I’m crushed. I just found out that my favorite dessert in the world is incredibly bad for me. (Okay, my favorite after cheesecake, but I knew that cheesecake was bad for me.) Apparently ice cream contains high-fructose corn syrup (HFCS) which has been found to cause significantly more weight gain than regular sugar, calorie for calorie. In a recent story on the Care2 website, Melissa Breyer explains that excess fructose is metabolized to produce fat, while glucose is largely processed for energy or stored as a carbohydrate, called glycogen, in the liver and muscles. And a study released on March 18, 2010 reports that HFCS not only produces body fat, but that this fat tends to accumulate in the abdomen, which has been connected to a higher rate of heart disease. It also causes a rise in triglycerides (circulating blood fats), another contributor to heart disease.
Why am I picking on ice cream? Because it’s such an insidious source of HFCS: it’s everywhere and people eat it by the buckets. Ice cream is not the only food that contains HFCS; staples such as bread, ketchup, mayonnaise, cereal, fruit juice, soda and yogurt do, too. But ice cream usually contains high levels of HFCS. When the choices were few–chocolate, strawberry and vanilla–ice cream was tempting enough. But now the choices are astounding and they’re loaded with ingredients that weigh in heavily on the HFCS scale. Take, for example, Baskin Robbins’ Heath® Shake.
Eric Steinman describes the shake this way:
Beside the fact that this junk food abomination is so filled with corn syrup that it should (holding true to the rules of ethanol propulsion) be able to power a small vehicle, it is also loaded with 266g of sugar (more than a cup of sugar) in a single 32 oz. serving. On the positive end of the spectrum, it contains a whopping 35g of protein, but this comes at a cost of 1560mg of sodium, 64g of saturated fat, and 295mg of artery-barricading cholesterol, with a total caloric intake of 2,310 calories per shake (roughly the entire recommended daily caloric intake for an adult, all in one serving).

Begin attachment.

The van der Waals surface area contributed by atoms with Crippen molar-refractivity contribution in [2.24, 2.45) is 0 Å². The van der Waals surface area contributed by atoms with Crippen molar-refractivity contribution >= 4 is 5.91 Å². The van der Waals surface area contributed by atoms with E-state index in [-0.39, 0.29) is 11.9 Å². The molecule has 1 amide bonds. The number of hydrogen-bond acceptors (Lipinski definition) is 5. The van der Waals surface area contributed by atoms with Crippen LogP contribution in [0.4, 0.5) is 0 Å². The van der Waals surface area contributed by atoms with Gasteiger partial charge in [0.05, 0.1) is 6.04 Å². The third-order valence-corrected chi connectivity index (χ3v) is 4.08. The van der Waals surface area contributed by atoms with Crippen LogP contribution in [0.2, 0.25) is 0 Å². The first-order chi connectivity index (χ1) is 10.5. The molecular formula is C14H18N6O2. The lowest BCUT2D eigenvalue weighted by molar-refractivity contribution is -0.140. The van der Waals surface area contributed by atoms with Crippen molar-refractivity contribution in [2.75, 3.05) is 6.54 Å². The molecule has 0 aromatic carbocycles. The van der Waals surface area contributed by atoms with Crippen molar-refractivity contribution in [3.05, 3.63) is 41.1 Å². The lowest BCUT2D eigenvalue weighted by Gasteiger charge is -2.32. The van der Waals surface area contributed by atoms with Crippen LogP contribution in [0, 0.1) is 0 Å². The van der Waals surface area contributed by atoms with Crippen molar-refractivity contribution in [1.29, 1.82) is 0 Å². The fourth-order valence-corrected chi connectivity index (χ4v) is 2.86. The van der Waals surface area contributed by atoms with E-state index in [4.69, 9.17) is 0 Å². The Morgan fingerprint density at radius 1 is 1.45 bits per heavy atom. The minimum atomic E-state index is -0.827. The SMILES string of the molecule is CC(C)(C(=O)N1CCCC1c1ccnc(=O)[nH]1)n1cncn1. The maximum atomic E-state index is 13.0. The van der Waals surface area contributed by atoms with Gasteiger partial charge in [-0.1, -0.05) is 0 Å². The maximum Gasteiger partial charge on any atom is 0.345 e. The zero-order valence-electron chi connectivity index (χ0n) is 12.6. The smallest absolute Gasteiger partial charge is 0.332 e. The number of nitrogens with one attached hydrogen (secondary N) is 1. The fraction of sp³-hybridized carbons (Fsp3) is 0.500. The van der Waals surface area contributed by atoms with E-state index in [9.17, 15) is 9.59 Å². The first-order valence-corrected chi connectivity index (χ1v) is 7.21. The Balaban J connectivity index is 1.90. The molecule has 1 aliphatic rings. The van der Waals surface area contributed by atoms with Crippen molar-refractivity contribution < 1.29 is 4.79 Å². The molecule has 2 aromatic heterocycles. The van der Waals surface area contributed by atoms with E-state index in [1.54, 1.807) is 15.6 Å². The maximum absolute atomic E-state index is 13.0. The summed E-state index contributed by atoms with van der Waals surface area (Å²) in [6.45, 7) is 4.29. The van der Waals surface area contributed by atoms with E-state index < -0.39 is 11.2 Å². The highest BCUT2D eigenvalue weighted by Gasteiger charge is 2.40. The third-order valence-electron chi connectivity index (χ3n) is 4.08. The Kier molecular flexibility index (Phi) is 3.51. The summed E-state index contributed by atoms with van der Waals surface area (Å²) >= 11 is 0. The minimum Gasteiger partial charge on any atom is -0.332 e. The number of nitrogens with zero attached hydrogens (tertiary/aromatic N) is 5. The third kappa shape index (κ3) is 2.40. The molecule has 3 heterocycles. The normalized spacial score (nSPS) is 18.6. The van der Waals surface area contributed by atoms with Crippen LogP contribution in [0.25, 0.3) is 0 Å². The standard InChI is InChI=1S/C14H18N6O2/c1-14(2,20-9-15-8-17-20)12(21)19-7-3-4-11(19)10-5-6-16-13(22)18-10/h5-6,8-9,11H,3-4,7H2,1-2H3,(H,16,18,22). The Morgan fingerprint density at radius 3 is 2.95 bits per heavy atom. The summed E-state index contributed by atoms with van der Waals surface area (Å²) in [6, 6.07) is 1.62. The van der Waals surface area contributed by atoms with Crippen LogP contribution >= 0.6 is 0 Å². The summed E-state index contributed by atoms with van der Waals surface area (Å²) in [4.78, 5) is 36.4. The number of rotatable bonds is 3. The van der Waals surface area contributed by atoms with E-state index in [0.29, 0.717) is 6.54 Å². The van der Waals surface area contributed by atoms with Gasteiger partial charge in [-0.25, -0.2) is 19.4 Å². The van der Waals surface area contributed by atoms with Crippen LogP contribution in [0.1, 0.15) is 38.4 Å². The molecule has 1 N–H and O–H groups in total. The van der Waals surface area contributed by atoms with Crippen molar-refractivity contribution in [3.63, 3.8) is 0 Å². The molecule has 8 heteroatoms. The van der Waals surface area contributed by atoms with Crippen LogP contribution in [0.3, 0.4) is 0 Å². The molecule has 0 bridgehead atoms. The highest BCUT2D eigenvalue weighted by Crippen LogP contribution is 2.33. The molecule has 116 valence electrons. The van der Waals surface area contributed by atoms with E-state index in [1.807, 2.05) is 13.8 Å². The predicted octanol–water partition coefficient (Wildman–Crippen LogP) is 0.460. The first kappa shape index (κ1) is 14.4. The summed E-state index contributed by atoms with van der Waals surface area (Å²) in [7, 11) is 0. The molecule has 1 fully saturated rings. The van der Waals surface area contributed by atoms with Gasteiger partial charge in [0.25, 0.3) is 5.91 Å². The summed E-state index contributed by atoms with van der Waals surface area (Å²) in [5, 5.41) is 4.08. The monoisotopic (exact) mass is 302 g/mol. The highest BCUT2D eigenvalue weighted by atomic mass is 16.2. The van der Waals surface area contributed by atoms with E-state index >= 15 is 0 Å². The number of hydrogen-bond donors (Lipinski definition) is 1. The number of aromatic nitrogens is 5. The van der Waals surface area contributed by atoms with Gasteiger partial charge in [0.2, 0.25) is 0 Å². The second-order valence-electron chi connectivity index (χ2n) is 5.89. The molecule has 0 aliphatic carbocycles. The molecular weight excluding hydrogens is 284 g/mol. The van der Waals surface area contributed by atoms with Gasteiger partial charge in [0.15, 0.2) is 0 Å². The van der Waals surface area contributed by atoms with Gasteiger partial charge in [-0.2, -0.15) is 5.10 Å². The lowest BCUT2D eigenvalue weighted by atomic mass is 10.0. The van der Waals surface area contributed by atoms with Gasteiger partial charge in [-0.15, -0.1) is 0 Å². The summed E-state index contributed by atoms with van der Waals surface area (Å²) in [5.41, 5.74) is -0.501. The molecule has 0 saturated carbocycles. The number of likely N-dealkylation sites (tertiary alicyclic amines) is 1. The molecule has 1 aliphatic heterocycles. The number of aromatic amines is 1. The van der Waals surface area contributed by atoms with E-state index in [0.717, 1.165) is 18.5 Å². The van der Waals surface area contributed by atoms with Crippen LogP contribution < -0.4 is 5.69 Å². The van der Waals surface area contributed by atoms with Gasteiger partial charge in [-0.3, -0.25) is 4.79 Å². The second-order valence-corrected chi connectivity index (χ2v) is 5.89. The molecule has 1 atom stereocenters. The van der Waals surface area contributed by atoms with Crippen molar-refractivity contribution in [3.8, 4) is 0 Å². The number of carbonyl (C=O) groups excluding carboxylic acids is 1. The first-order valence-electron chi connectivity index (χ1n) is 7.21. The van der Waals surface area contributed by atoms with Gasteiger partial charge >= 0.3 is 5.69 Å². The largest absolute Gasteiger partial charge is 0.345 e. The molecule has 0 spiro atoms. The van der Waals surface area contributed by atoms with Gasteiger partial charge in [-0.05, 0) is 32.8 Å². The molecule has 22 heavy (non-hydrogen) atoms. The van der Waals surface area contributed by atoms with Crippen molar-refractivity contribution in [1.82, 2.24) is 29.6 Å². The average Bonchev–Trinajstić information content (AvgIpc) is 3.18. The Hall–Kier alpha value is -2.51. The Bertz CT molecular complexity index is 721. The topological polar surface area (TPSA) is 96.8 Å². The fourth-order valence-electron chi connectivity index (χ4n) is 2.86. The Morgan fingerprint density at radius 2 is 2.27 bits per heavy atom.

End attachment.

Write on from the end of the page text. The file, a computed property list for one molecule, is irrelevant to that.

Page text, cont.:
I usually stay away from shakes, but they can’t be much worse than Dairy Queen Blizzards®, which I love. (A small Heath Blizzard contains 600 calories; a large contains 1260!) And in case you think you’re safe with a simple vanilla cone, Dairy Queen’s medium size is 330 calories. [I found a very complete–and eye-opening–nutrition calculator on DQ’s web site.] I may never eat at DQ again. But that’s targeting DQ unfairly. From what I can determine, all ice cream is bad for you. Even a low-calorie version is easily 100 calories per half-cup (and who stops at a half-cup? Have you seen four ounces of ice cream?).
The truth is, anything with milk in it automatically has a lot of calories. If you’re looking to add calcium to your diet, even skim milk contains 90 calories per cup and provides less than one-third of the recommended daily amount of calcium. That makes it a viable alternative to ice cream (or yogurt or cheese), but it certainly doesn’t satisfy like ice cream. You’re better off to get at least part of your calcium from supplements. (You might want to check with your doctor first.)
So, the bottom line is, I’m just going to have to convince myself that I really, really hate ice cream, at least until I lose forty pounds and 10 inches around my middle! Good luck with that, Ellen.
For another article by Eric Steinman about HFCS, read “High Fructose Corn Syrup: That Sweet, Sweet Bully.”
Go here for statistics on ice cream consumption in the U.S. I was astonished when I realized how much more ice cream I eat than the average!